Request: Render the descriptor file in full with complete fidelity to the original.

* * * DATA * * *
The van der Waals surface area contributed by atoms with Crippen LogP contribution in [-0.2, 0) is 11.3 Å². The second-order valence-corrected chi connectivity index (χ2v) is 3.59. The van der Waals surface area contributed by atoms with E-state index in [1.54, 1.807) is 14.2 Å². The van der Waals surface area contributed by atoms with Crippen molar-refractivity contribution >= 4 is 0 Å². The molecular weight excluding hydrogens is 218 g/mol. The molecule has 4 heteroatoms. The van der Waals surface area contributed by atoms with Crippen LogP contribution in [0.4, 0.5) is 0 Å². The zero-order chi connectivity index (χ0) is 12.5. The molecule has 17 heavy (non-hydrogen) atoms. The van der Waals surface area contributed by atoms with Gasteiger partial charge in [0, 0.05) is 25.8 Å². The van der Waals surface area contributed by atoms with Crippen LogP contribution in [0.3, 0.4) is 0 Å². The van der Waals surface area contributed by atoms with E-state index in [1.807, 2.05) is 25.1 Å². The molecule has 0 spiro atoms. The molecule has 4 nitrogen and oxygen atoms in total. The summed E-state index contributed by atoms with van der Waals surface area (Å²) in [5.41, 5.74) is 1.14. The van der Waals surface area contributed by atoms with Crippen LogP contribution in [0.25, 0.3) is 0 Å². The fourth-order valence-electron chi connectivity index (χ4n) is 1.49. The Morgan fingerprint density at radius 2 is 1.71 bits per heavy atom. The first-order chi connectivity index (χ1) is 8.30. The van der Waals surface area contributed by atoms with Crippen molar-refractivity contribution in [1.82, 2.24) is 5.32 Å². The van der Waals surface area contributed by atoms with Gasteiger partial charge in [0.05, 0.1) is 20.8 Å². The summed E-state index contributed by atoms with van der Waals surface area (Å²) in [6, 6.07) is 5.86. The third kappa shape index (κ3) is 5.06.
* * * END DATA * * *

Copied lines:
The van der Waals surface area contributed by atoms with Crippen LogP contribution in [-0.2, 0) is 11.3 Å². The second-order valence-corrected chi connectivity index (χ2v) is 3.59. The van der Waals surface area contributed by atoms with E-state index in [1.54, 1.807) is 14.2 Å². The van der Waals surface area contributed by atoms with Crippen molar-refractivity contribution >= 4 is 0 Å². The molecular weight excluding hydrogens is 218 g/mol. The molecule has 4 heteroatoms. The van der Waals surface area contributed by atoms with Crippen LogP contribution in [0.4, 0.5) is 0 Å². The zero-order chi connectivity index (χ0) is 12.5. The molecule has 17 heavy (non-hydrogen) atoms. The van der Waals surface area contributed by atoms with Gasteiger partial charge in [0, 0.05) is 25.8 Å². The van der Waals surface area contributed by atoms with Crippen LogP contribution in [0.3, 0.4) is 0 Å². The van der Waals surface area contributed by atoms with E-state index in [1.807, 2.05) is 25.1 Å². The molecule has 0 spiro atoms. The molecule has 4 nitrogen and oxygen atoms in total. The summed E-state index contributed by atoms with van der Waals surface area (Å²) in [5.41, 5.74) is 1.14. The van der Waals surface area contributed by atoms with Crippen LogP contribution in [0.25, 0.3) is 0 Å². The fourth-order valence-electron chi connectivity index (χ4n) is 1.49. The Morgan fingerprint density at radius 2 is 1.71 bits per heavy atom. The first-order chi connectivity index (χ1) is 8.30. The van der Waals surface area contributed by atoms with Crippen molar-refractivity contribution in [1.82, 2.24) is 5.32 Å². The van der Waals surface area contributed by atoms with Gasteiger partial charge in [0.05, 0.1) is 20.8 Å². The summed E-state index contributed by atoms with van der Waals surface area (Å²) in [6, 6.07) is 5.86. The third kappa shape index (κ3) is 5.06.